Over the past few years sales of hybrids – as well as plug-in and battery operated electric cars – have been one of the hottest, fastest growing sectors in the auto market. So okay, the trend is real. But are hybrid cars worth it?
First, let’s take a look at some of the reasons why hybrids are becoming ever more popular. Likely, you’ve been at the pump lately and know the price of gas. Talk about running on fumes! Our wallets are getting sucked dry right along with our gas tanks. But will the premium price of a hybrid offset the cost of gas? And if so, how long will it take? Well, that’s going to depend on the models you’re looking at and will take some math skills when you get to the point of comparing specific models. Some could take more than 10 years to show a payback, and that’s longer than a lot of us own a car for. But others – the Toyota Prius for example – should pay you back on gas money alone in just a few years. Definitely something to think about, right?
Of course, the amount of money you’re planning to spend on a car has to factor into those equations. For example, the Prius C starts at under 20K while something like the Lincoln MKZ retails for nearly twice as much. Clearly you’re going to need to add some common sense to your equations. Because if you’re spending about 40K on a hybrid car so you can save money on gas, you are going to need to be using a ton of gas over a lot of years before you see any sort of payback.
Needless to say, there are other considerations as well. Maybe the cost to your wallet isn’t what it’s all about for you. Maybe you’re more concerned about the planet and just want to think about not depleting earth’s resources. In that case, spend whatever you can afford, or skip the hybrid and go directly to a plug-in, electric model or an EV as they are also referred to. You’re still going to have to pay energy costs but that will be governed by the cost of hydro, either where you live or where you travel.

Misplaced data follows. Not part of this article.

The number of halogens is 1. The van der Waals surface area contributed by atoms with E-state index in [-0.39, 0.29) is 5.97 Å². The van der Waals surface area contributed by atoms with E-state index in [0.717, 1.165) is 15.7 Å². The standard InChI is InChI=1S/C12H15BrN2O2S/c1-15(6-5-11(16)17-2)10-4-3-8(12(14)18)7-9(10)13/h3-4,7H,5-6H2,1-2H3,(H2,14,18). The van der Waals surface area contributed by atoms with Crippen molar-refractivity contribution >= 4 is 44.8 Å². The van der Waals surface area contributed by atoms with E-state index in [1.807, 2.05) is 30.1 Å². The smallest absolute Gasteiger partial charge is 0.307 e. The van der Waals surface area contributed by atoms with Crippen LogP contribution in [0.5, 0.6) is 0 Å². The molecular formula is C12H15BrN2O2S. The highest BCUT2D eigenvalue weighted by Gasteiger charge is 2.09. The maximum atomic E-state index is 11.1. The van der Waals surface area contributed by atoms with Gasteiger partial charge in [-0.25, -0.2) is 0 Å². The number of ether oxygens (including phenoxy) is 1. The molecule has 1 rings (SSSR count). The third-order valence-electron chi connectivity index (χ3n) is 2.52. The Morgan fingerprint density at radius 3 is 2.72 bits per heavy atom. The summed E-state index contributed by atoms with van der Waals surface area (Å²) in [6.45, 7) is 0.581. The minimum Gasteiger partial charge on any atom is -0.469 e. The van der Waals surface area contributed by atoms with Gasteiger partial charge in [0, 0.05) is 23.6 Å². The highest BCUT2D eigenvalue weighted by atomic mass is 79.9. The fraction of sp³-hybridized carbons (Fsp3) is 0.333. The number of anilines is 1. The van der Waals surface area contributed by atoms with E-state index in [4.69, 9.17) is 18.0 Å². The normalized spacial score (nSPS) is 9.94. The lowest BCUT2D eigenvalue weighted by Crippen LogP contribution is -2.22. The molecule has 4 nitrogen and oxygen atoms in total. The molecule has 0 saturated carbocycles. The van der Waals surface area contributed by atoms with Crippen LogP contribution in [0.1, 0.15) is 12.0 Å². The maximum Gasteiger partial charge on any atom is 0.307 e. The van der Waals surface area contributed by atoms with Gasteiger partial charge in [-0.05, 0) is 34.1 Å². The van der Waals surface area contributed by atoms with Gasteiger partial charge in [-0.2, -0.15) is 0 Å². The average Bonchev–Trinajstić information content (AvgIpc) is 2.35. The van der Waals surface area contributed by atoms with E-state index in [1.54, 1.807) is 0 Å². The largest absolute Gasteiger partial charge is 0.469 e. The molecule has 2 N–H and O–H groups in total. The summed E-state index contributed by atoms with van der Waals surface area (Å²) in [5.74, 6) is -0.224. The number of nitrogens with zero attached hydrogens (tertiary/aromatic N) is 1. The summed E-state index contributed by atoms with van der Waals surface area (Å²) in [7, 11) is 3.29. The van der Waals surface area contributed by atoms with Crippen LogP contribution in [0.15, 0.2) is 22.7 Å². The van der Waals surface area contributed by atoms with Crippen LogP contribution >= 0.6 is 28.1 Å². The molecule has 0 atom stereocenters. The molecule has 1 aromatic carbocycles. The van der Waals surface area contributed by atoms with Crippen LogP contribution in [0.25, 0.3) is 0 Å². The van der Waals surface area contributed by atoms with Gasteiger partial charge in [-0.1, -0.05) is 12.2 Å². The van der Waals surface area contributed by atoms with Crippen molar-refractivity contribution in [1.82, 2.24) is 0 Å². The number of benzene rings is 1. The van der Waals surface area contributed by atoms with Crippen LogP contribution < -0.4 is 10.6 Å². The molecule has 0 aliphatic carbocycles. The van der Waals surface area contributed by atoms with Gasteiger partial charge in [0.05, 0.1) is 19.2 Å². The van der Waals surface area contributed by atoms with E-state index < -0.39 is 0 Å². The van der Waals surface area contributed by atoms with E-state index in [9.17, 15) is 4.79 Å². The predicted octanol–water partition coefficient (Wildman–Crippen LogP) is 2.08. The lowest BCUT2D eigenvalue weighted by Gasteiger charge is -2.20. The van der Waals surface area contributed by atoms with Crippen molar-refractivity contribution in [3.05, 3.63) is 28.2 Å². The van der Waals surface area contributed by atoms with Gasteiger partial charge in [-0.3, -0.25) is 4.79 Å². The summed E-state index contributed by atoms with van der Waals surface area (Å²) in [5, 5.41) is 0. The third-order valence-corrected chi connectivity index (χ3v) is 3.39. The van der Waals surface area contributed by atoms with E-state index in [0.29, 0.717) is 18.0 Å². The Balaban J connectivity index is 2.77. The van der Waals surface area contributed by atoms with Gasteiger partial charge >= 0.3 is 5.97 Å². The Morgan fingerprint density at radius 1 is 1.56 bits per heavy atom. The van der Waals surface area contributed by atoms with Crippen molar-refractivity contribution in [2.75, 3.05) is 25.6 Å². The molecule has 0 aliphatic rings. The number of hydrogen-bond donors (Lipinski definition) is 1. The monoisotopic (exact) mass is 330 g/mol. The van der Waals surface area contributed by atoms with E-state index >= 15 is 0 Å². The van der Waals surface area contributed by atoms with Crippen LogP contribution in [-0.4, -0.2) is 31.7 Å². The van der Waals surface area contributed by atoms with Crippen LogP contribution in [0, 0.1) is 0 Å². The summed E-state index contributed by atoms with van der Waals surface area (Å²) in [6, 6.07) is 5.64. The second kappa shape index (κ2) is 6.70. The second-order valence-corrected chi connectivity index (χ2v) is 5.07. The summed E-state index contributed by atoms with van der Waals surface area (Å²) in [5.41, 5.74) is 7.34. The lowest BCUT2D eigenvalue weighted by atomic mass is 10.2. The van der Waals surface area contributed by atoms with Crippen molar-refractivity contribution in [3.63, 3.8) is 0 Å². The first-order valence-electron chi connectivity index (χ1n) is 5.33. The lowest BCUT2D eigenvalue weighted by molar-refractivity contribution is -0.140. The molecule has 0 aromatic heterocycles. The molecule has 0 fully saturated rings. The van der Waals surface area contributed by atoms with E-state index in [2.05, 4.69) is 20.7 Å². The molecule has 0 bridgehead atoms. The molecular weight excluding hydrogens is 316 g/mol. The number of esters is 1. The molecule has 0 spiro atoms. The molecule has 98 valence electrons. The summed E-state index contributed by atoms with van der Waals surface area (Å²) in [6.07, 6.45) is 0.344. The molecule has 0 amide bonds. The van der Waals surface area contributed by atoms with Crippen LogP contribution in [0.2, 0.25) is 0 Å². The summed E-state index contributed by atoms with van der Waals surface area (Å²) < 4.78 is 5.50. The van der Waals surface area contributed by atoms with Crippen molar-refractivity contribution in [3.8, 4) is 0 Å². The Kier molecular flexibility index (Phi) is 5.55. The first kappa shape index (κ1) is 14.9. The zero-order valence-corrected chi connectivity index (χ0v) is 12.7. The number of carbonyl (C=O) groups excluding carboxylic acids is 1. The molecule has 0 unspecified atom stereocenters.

As you can guess, there really isn’t a yes/no answer to the question “are hybrid cars worth it”. There are too many variables for us to deal with, but you certainly can answer it yourself. Choose the car you’re looking at and determine the final cost – base plus any options. As with any type of car, gas mileage is an issue, so figure out what kind of mileage you’ll put on your new auto over X amount of time. Now take the cost of gas in your area and figure out what the breakeven point is. Once you’re armed with that info, you are in a better position to make an informed decision. And if you go the route of an electric or EV car, remember you’re going to have to think about where you’ll plug it in to recharge. At home? Is a retrofit necessary to do so? And are there any recharging stations where ever you may travel to?
The best thing is that as time goes on and hybrids become more and more popular, the more choice there is for the consumer. Gone are the days where you only had one or two to chose from. Now you have some variety in features and types of hybrid cars as well as price. And depending on your area, you might be able to source a hybrid car rebate as well, assuming you’re buying new and not a used car. From time to time there are rebates offered on the sales of new hybrids in both the USA and in Canada, so make sure you check to see what’s being offered before you finalize a purchase.